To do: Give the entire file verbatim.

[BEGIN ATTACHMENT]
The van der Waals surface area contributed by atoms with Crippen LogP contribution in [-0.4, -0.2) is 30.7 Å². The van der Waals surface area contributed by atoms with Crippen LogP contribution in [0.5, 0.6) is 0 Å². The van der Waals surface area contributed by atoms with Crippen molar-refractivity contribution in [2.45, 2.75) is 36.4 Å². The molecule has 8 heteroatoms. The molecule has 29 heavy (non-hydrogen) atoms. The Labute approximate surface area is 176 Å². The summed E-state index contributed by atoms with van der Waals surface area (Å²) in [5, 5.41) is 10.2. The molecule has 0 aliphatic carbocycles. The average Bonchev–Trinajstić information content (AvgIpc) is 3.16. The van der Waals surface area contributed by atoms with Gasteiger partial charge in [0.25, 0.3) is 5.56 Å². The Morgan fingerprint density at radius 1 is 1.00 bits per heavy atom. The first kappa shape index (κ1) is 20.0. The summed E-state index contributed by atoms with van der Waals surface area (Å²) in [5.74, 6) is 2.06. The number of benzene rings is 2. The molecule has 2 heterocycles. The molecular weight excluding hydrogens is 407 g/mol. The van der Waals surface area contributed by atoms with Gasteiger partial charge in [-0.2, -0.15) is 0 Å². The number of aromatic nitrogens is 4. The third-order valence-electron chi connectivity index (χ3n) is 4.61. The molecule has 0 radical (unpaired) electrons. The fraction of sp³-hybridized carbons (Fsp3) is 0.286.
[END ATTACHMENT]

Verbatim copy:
The van der Waals surface area contributed by atoms with Crippen LogP contribution in [-0.4, -0.2) is 30.7 Å². The van der Waals surface area contributed by atoms with Crippen LogP contribution in [0.5, 0.6) is 0 Å². The van der Waals surface area contributed by atoms with Crippen molar-refractivity contribution in [2.45, 2.75) is 36.4 Å². The molecule has 8 heteroatoms. The molecule has 29 heavy (non-hydrogen) atoms. The Labute approximate surface area is 176 Å². The summed E-state index contributed by atoms with van der Waals surface area (Å²) in [5, 5.41) is 10.2. The molecule has 0 aliphatic carbocycles. The average Bonchev–Trinajstić information content (AvgIpc) is 3.16. The van der Waals surface area contributed by atoms with Gasteiger partial charge in [0.25, 0.3) is 5.56 Å². The Morgan fingerprint density at radius 1 is 1.00 bits per heavy atom. The first kappa shape index (κ1) is 20.0. The summed E-state index contributed by atoms with van der Waals surface area (Å²) in [5.74, 6) is 2.06. The number of benzene rings is 2. The molecule has 2 heterocycles. The molecular weight excluding hydrogens is 407 g/mol. The van der Waals surface area contributed by atoms with Gasteiger partial charge in [-0.2, -0.15) is 0 Å². The number of aromatic nitrogens is 4. The third-order valence-electron chi connectivity index (χ3n) is 4.61. The molecule has 0 radical (unpaired) electrons. The fraction of sp³-hybridized carbons (Fsp3) is 0.286.